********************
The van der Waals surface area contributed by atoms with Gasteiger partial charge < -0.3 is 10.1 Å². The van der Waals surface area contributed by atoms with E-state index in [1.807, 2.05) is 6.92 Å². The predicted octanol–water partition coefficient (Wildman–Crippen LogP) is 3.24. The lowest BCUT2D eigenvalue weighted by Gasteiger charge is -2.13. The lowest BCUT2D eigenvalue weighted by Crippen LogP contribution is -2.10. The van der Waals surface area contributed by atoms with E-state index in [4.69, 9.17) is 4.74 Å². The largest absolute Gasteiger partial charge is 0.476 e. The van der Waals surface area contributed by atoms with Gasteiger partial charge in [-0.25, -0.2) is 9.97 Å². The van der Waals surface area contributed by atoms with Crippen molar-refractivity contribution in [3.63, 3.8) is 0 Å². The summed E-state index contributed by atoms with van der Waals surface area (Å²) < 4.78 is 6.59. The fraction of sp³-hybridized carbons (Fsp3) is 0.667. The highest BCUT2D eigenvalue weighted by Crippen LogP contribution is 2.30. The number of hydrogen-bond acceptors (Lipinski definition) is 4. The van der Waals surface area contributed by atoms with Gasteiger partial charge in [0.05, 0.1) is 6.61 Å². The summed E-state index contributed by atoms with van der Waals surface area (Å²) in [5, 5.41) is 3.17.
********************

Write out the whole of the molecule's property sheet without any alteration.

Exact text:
The van der Waals surface area contributed by atoms with Gasteiger partial charge < -0.3 is 10.1 Å². The van der Waals surface area contributed by atoms with E-state index in [1.807, 2.05) is 6.92 Å². The predicted octanol–water partition coefficient (Wildman–Crippen LogP) is 3.24. The lowest BCUT2D eigenvalue weighted by Gasteiger charge is -2.13. The lowest BCUT2D eigenvalue weighted by Crippen LogP contribution is -2.10. The van der Waals surface area contributed by atoms with E-state index in [4.69, 9.17) is 4.74 Å². The largest absolute Gasteiger partial charge is 0.476 e. The van der Waals surface area contributed by atoms with Gasteiger partial charge in [-0.25, -0.2) is 9.97 Å². The van der Waals surface area contributed by atoms with Crippen molar-refractivity contribution in [3.63, 3.8) is 0 Å². The summed E-state index contributed by atoms with van der Waals surface area (Å²) < 4.78 is 6.59. The fraction of sp³-hybridized carbons (Fsp3) is 0.667. The highest BCUT2D eigenvalue weighted by Crippen LogP contribution is 2.30. The number of hydrogen-bond acceptors (Lipinski definition) is 4. The van der Waals surface area contributed by atoms with Gasteiger partial charge in [0.05, 0.1) is 6.61 Å². The summed E-state index contributed by atoms with van der Waals surface area (Å²) in [5, 5.41) is 3.17.